An Initiation to Africa in Rabat

“‘Cause this is Africa,” I hummed as I walked through customs at the airport in Rabat. One of the benefits of budget airlines is that you don’t always fly into the city you want to. Benefit, you say? Isn’t that exactly what you don’t want? Well, in the case of Morocco it took us to Rabat, the highly under-visited capital of the country, a beautiful and welcoming introduction to my first time in Africa.

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I don’t know what I was expecting from Morocco, but it certainly wasn’t what I found. Beautiful beaches, medieval medinas, wonderful food, welcoming locals and even palm trees were what we faced upon arrival.

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Looking out from the roof terrace of our hostel, we could have been in one of many European cities in Spain, Greece or even Italy.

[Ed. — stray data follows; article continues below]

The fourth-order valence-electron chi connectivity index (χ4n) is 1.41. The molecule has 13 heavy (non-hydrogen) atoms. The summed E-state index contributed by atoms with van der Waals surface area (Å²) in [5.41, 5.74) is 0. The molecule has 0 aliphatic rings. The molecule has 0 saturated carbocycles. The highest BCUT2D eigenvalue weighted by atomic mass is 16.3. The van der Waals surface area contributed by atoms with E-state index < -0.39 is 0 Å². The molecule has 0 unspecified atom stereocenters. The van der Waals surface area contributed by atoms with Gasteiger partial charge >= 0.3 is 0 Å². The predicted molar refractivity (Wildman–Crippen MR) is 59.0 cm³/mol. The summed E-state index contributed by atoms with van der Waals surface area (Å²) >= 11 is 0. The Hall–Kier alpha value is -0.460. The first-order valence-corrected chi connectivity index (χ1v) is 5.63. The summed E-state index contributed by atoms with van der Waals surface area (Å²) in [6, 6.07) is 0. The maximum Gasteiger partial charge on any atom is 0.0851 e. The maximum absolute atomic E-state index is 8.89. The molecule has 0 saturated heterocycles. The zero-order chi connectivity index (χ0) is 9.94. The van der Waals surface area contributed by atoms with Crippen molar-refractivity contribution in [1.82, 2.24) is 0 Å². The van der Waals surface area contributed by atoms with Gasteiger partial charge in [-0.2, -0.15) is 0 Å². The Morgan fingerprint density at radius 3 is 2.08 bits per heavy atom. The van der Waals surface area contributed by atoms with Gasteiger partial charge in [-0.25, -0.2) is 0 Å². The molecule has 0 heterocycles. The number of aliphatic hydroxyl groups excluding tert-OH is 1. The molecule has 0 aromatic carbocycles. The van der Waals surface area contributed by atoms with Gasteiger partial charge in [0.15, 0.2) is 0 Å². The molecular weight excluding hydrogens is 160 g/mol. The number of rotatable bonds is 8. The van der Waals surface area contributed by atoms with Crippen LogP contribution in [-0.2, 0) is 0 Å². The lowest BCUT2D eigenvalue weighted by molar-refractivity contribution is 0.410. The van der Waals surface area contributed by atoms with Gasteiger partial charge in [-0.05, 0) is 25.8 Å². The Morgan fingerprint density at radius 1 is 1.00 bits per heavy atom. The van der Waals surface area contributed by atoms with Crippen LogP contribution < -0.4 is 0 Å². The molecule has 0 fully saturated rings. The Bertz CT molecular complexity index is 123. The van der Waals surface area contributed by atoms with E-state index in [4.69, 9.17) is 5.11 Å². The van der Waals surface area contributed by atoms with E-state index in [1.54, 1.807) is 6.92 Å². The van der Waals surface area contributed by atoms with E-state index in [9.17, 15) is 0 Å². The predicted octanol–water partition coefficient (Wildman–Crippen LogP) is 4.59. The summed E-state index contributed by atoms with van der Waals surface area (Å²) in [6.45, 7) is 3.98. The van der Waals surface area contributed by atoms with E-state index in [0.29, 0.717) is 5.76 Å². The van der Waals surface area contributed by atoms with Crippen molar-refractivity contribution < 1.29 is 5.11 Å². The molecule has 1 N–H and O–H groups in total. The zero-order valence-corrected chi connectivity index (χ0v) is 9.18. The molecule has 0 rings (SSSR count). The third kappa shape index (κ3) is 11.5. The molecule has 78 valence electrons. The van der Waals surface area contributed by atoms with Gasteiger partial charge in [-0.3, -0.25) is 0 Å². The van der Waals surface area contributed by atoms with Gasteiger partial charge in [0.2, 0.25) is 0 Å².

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Until you turn around and see minarets and hear the call to prayer, that is. While Morocco seems so incredibly close to Spain geographically, it felt a world apart.

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And yet, just like most other parts of the world, it appears that it is the cats who really run this city.

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I loved the medina in Rabat and losing myself in all the tiny alleyways that twisted and turned, connecting you to other streets and forcing you to get lost in its maze-like layout. I was intrigued by the incomprehensible alphabet, the colourful doorways and the patterns decorating the buildings.

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Even more unexpectedly, Rabat is famous for Roman and medieval ruins. We made our way out to the fortified necropolis of Chellah, amazed to think that the Roman empire had stretched this far and yet reminded by the minaret (from post-Roman times obviously) that we were no longer in Europe.

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Although regardless of who had built or been in charge of these ruins in the past, it was quite obvious that the friendly new bosses spent more of their time sunning themselves and napping and less time building ornate structures.

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2 thoughts on “An Initiation to Africa in Rabat

  1. Pingback: The Road Less Travelled in Morocco | Tali goes travelling

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